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General Colorado Center Information Independence Training Program Youth Services

Meanwhile, down in the gym, a dozen blind students were dissecting dog sharks! @ArapahoeCC

Deya and Alma examine their Shark

These Denver high school students, Deya and Alma were two of the dozen middle school to college prep students who experienced all the sensory data of a spiny dog shark when they opened one up today at the Center.

Well, except for taste.

Thanks again to Arapahoe Community College’s Biology Professor Terry Harrison for leading these blind students through a meaningful lesson about anatomy – a lesson with the side benefit of learning that vision isn’t the only sense with which to do real science!

Terry Harrison with the 2019 Shark Dissection Group

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Cane Travel Independence Training Program Youth Services

We’re open today, and sharks are on for tomorrow! The #BombCyclone has blown on by!

It was a relatively calm morning after yesterday’s Bomb Cyclone, with 8 to 12 inches of snow and extreme winds blowing the flakes sideways and into drifts. Admittedly we had to skate our way into the Center before eight this morning, climbing over ice boulders thrown onto the sidewalk along Prince Street by snowplows, but we are here. We are grateful not to be among the nearly 80,000 customers in the Metro area without power this morning.

And we are on for tomorrow’s shark dissection with Arapahoe Community College’s Terry Harrison. We’re plowing and digging and de-icing our way out in plenty of time for that! And the sharks come frozen anyway!

WHY DOES A SHARK GROW NEW TEETH?

Usually, a shark’s mouth has several rows of teeth, therefore when they lose one because of struggling with prey or just because they are renewing it, the correspondent tooth from the row behind it goes forward to fill the space in the jaw.

Sharks grow new teeth continually throughout their lives, and some may produce as many as 30,000 in their life. That’s an estimate.

Shark Facts and Information

Two sets of blue gloved hands exploring a shark from either side of the table

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Youth Services

It’s slimy, it’s smelly, it’s SCIENCE! Shark Dissection coming March 15

Terry Harrison showing a student various organs inside a shark

The annual shark dissection at the Colorado Center for the Blind with Arapahoe Community College Biology/Anatomy Professor Terry Harrison will be held:

Friday, March 15, 2019
9:30 a.m. to 2:00 p.m.

Colorado Center for the Blind
2233 W. Shepperd Ave.
Littleton, CO 80120

Here’s a great accessible STEM activity for blind students Grades 6 and older. Parents and teachers are welcome as participants or observers.

Teachers/Parents, please RSVP, so we can plan for enough sharks and pizzas (no anchovies)!

Contact Brent Batron for further info at 303-778-1130, x222 or [email protected].

See you on March 15!

The annual shark dissection at the Colorado Center for the Blind with Arapahoe Community College Biology/Anatomy Professor Terry Harrison will be held:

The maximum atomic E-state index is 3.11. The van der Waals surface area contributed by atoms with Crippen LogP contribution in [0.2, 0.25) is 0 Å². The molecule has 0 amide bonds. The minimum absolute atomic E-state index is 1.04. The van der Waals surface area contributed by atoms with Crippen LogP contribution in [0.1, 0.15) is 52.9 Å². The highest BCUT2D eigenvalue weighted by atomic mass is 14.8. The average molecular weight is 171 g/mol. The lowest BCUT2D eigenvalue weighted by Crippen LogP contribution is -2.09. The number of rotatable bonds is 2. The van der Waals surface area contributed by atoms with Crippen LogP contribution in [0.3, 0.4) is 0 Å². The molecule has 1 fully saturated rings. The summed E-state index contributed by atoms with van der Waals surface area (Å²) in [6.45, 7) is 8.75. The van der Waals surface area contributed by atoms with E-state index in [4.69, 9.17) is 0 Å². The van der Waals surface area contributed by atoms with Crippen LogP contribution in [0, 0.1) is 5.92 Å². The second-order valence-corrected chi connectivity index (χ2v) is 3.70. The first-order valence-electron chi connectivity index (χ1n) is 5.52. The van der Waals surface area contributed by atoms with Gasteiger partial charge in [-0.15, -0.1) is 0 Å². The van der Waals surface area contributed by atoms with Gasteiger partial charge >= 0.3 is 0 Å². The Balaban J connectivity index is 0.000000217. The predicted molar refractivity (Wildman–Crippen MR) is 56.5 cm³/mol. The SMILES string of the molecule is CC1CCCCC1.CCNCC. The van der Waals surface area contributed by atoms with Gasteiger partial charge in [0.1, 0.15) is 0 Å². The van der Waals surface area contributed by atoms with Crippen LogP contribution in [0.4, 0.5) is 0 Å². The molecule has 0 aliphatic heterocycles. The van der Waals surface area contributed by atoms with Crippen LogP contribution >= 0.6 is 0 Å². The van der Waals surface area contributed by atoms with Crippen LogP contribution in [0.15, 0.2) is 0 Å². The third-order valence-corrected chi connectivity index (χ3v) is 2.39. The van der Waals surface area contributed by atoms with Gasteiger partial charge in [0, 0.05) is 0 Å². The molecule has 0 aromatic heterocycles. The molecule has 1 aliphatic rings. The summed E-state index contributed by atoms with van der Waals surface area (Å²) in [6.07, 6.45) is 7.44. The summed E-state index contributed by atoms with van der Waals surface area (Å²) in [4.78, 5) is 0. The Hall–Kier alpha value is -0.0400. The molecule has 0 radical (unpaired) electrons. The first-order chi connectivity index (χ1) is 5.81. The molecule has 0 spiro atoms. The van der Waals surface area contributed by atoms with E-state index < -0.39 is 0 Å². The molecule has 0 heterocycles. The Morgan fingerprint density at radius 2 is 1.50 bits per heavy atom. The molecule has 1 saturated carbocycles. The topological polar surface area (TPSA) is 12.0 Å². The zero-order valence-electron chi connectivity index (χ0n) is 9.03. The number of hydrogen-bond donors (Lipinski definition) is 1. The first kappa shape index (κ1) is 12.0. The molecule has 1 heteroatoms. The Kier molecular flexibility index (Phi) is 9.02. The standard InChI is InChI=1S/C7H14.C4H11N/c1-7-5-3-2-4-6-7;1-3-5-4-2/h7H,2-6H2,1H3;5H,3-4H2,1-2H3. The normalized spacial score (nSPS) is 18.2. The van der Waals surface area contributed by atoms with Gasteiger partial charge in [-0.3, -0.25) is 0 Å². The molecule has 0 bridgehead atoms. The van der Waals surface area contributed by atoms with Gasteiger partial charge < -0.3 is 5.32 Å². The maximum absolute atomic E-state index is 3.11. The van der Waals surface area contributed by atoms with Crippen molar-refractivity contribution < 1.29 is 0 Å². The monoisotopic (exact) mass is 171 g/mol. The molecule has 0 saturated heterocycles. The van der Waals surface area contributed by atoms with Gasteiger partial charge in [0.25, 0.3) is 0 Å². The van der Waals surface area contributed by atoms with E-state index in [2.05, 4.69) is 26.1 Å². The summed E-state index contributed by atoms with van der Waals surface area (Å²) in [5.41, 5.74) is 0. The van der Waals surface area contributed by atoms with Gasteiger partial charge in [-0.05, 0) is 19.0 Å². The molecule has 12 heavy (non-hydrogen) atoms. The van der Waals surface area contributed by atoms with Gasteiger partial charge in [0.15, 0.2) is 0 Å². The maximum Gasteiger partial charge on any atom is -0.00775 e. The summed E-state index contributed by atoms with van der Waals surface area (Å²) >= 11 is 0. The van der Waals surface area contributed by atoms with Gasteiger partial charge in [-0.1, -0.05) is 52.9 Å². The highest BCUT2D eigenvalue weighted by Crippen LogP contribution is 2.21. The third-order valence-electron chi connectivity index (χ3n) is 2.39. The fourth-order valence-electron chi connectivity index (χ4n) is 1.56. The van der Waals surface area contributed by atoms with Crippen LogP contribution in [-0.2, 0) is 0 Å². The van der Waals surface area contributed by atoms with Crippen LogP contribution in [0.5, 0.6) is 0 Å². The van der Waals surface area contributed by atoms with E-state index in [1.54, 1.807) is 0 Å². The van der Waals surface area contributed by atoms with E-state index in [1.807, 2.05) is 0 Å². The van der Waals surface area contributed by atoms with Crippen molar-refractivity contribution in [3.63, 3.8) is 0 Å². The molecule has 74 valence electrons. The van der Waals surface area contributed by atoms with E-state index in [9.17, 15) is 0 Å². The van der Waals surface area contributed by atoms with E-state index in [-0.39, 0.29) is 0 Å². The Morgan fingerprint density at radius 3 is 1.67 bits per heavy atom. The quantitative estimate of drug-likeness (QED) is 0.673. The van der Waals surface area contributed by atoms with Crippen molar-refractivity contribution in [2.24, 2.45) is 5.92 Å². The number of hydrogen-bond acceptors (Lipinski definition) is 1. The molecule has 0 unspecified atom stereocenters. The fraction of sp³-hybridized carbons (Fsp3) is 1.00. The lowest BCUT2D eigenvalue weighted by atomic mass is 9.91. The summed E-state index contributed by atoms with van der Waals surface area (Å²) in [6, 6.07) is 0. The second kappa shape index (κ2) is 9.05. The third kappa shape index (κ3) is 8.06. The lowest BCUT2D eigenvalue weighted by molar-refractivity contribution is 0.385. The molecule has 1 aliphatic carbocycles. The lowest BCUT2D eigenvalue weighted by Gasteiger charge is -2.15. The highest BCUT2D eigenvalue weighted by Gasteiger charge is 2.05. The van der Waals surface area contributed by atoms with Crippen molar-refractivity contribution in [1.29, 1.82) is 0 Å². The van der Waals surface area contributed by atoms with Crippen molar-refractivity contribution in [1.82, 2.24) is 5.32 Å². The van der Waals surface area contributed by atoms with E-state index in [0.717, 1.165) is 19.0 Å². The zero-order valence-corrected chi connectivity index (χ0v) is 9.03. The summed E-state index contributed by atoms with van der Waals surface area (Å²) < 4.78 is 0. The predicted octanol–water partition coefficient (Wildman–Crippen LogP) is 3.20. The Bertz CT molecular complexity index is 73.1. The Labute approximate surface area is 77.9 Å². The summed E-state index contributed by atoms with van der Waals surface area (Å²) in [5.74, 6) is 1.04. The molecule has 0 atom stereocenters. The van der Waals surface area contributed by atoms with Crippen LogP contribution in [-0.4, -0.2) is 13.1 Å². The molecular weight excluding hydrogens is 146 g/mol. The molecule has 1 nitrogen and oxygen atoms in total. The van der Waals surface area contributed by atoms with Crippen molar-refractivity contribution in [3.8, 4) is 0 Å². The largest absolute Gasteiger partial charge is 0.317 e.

Friday, March 15, 2019
9:30 a.m. to 2:00 p.m.

Colorado Center for the Blind
2233 W. Shepperd Ave.
Littleton, CO 80120

Here’s a great accessible STEM activity for blind students Grades 6 and older. Parents and teachers are welcome as participants or observers.

Teachers/Parents, please RSVP, so we can plan for enough sharks and pizzas (no anchovies)!

Contact Brent Batron for further info at 303-778-1130, x222 or [email protected]

See you on March 15!

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Careers Events Youth Services

Shark Dissection Day This Friday!

the instructor stands and student sits,both have their hands in the shark's open stomach cavity
Arapahoe Community College’s Terry Harrison points out a part of the shark’s anatomy to a high school student in 2014.

For most of us, the run up to the Thanksgiving holiday doesn’t conjure thoughts of sharks, but it does here at the Colorado Center for the Blind. That’s because for nearly a decade, Arapahoe Community College’s Biology Professor Terry Harrison has been conducting his shark dissection here with blind kids from around the Denver Metro area as well as from the Colorado School for the Deaf and the Blind (CSDB).

This year’s event is Friday, November 13, from 10 a.m. to noon in our gym at 2233 W. Shepperd Ave.

“We set out to show that blind kids can actively participate in STEM subjects in school, and even consider STEM careers,” says Youth Services Director Brent Batron. “Terry has been a great ally for us in accomplishing this critical part of that goal.”

The annual event sponsored by ACC, always just before Thanksgiving, has become a much-anticipated event in November. This year, 30 area students are on the list to dissect the 15 dog sharks that Harrison has ordered. In fact, the demand is so high that there is talk of doing another shark dissection event in February … Valentine’s Day maybe?

Some info about Terry Harrison from ACC’s web site:

Professor Harrison, who has taught at ACC since 1994, teaches all levels and disciplines of Biology courses at ACC.  He is a member of the Human Anatomy & Physiology Society, the National Association of Biology Teachers, and Nano-Link.

For mor information about this event or other Youth Services and SEM programs, contact Brent Batron at 303.778.1130, x222 or [email protected].